Johnny Rocket on Point
NEW YORK, NY - Bruins defenseman Johnny Boychuk is usually known for his rugged toughness.
He's the type of player that would dive in front of a Zdeno Chara 108 mile-an-hour blast if he had to.
When he was hurting after blocking a shot on a shift in the first round of the playoffs against Toronto, he powered through - essentially hunched over and with only one leg able to skate - thwarting another shot attempt, sliding to the boards, inching his way back in front of Tuukka Rask, before the puck finally got out of the zone.
"You try to just block anything and do anything. You’re not really doing any good if you’re lying down,” the blueliner had said.
Through 10 games of the postseason, Boychuk leads the league with 37 blocked shots. He blocked seven in that overtime win against Toronto alone, at least two coming on the warrior-like shift. He has blocked nine in the second round against New York.
Along with being a shot-blocking machine, the defenseman is also known for his rocket of a slapshot.
But - he's not usually known for his scoring touch.
The defense alone has five of Boston's 10 goals in three games against the Rangers, and 11 of their 30 points. Boychuk has two goals this series, both coming in his past two games.
The goals have come from the point - and not off his slapshot, but a powerful wrister.
"We used to call him Johnny One-timer because all he did was tickle the rafters and shoot it as hard as he could," joked teammate Shawn Thornton. "But he's been wristing it a few times now. I hope he figures it out, that getting it through is better than breaking somebody's leg."
An element present on nearly every Boychuk goal has been the traffic in front by the forwards, expertly posting themselves in front of Henrik Lundqvist. Mostly, the blueliner just has to find the back of the net.
"You know, just hitting the net I guess, and sometimes it’s luck," said Boychuk, after netting goal No. 3 in the Game Two 5-2 win at TD Garden. "Just getting shots on net and hitting the net. Better chance to score when you hit the net."
The defenseman has always added a steady shot-blocking, shutdown element to the Bruins' back end, ever since gaining full-time status in Boston, but his offensive contributions have come with more experience, Coach Julien said.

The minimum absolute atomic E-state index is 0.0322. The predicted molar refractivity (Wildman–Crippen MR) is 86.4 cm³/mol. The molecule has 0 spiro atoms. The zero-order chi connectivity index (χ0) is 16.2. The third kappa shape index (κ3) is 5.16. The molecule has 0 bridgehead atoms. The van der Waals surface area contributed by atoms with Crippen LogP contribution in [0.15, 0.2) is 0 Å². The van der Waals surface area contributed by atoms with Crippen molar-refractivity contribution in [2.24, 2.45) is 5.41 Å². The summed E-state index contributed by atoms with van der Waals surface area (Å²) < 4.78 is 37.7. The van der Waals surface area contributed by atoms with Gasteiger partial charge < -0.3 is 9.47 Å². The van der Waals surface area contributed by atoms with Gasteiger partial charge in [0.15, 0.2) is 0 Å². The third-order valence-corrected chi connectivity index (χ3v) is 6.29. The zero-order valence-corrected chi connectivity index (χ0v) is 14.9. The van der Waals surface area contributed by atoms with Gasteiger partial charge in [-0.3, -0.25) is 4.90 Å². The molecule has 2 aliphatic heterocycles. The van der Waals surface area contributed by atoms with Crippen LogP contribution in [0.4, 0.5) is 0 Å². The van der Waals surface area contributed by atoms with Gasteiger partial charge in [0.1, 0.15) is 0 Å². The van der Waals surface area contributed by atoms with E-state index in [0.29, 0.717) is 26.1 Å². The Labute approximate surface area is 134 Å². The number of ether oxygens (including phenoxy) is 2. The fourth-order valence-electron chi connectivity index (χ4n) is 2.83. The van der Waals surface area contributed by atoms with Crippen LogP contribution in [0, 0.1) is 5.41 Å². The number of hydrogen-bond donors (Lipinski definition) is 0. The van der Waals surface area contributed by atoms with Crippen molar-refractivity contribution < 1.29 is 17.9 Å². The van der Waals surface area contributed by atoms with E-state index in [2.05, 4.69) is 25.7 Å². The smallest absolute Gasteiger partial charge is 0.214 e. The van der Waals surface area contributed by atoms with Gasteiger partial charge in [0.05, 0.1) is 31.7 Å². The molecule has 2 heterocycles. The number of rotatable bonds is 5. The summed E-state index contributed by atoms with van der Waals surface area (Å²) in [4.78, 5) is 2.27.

"You've seen him in pain a lot of times from blocking shots; you've also seen the wrist shot. I think it's understanding that things close up pretty quickly, not just for the shooting lane, but also to the front of the net," said Julien, on Boychuk's growth in that aspect of his game.
"You can get traffic there and sometimes there's just enough for a screen, sometimes there's too much that the puck can't get through. He's made some good decisions on picking when to release quickly."
"[Tuesday] night, when he's taking that snapshot, we know he's got a great shot," added Julien. "I see a guy that's really putting a lot behind it, in other words, shooting to score."
"I don't think I saw that all year this year, a lot of times it was kind of a slapshot with maybe half of the strength he can put behind it. But he's shooting to score now, and he's been a little bit unlucky with some of the posts, but he's also been fortunate to score some big goals for us."
While the increased output in goals has come, Boychuk could have even more than the four sitting next to his name on the stat sheet. He's hit at least a handful of posts in the playoffs.
"Well, that's what experience does for anybody," said Coach Julien, of Boychuk growing in his game. "I think he's no different than anybody else. He's paid his dues in the minors, he's come up. Even a couple years ago, we had a lot of confidence in him. He got lots of minutes out there. He continues to grow."
"He was extremely good defensively a couple of years ago when we won the Cup, but this year he has that extra confidence in being able to give us some offense as well, with his shot and decision making in the offensive zone."
The ability of the blueliners, like Boychuk, in this series, to contribute offensively has come from utilizing the points more, an approach that proves especially useful with the shot-blocking that New York is known for (they led the playoffs as a team with 161 blocked shots in the first round).
"We've just used them a lot more. The biggest thing is our guys are finding ways to get pucks through," said Coach, of using the points. "I've always said this team [New York] is probably one of the best teams in blocking shots and getting into the shooting lanes."
"That was one of the things we talked about before the series started and if we're going to get shots through, we can't afford to hold onto the puck for too long on the back end; we've got to release it quick."
With the upped production from the defensemen, we've seen the pace being quickly pushed up ice, especially as they gain more confidence with that aspect of their game.
"I think they're doing a pretty good job of jumping into the rushes. Us as forwards, we're trying to find them because we know how they get you the puck and there have been a lot this playoffs so far," said David Krejci, the NHL's current playoff scoring leader with 16 points (5 goals, 11 assists).
"It's nice, but I hope Johnny keeps shooting his wrist shot, no slapshots," the center laughed, obviously with full knowledge of just how hard his blasts can be, having taken one off the leg earlier in the season.
"It's good to see for defensemen to step up as well, put some pucks in the net, take some pressure off the forwards. It's pretty good."